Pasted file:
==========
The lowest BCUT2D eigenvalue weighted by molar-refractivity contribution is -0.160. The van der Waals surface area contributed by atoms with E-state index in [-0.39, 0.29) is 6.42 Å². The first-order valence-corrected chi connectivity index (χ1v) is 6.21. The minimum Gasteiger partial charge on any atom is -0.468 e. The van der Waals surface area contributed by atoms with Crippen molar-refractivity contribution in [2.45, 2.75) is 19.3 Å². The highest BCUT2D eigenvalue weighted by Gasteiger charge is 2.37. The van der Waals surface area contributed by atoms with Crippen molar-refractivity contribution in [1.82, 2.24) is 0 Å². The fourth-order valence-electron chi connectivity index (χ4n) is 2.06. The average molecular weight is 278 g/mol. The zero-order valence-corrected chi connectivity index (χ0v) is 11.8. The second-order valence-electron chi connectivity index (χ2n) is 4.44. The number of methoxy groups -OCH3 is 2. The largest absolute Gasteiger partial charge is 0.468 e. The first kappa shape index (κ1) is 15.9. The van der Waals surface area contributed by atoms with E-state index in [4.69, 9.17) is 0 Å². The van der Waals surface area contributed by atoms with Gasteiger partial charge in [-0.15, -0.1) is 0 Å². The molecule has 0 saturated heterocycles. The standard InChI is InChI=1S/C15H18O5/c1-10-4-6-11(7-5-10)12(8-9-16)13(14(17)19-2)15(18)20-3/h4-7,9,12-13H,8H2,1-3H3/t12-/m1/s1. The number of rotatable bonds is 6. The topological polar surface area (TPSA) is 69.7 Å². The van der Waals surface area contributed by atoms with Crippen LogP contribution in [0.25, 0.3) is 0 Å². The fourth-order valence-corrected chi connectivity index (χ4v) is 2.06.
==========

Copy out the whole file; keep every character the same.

The lowest BCUT2D eigenvalue weighted by molar-refractivity contribution is -0.160. The van der Waals surface area contributed by atoms with E-state index in [-0.39, 0.29) is 6.42 Å². The first-order valence-corrected chi connectivity index (χ1v) is 6.21. The minimum Gasteiger partial charge on any atom is -0.468 e. The van der Waals surface area contributed by atoms with Crippen molar-refractivity contribution in [2.45, 2.75) is 19.3 Å². The highest BCUT2D eigenvalue weighted by Gasteiger charge is 2.37. The van der Waals surface area contributed by atoms with Crippen molar-refractivity contribution in [1.82, 2.24) is 0 Å². The fourth-order valence-electron chi connectivity index (χ4n) is 2.06. The average molecular weight is 278 g/mol. The zero-order valence-corrected chi connectivity index (χ0v) is 11.8. The second-order valence-electron chi connectivity index (χ2n) is 4.44. The number of methoxy groups -OCH3 is 2. The largest absolute Gasteiger partial charge is 0.468 e. The first kappa shape index (κ1) is 15.9. The van der Waals surface area contributed by atoms with E-state index in [4.69, 9.17) is 0 Å². The van der Waals surface area contributed by atoms with Gasteiger partial charge in [-0.15, -0.1) is 0 Å². The molecule has 0 saturated heterocycles. The standard InChI is InChI=1S/C15H18O5/c1-10-4-6-11(7-5-10)12(8-9-16)13(14(17)19-2)15(18)20-3/h4-7,9,12-13H,8H2,1-3H3/t12-/m1/s1. The number of rotatable bonds is 6. The topological polar surface area (TPSA) is 69.7 Å². The van der Waals surface area contributed by atoms with Crippen LogP contribution in [0.25, 0.3) is 0 Å². The fourth-order valence-corrected chi connectivity index (χ4v) is 2.06.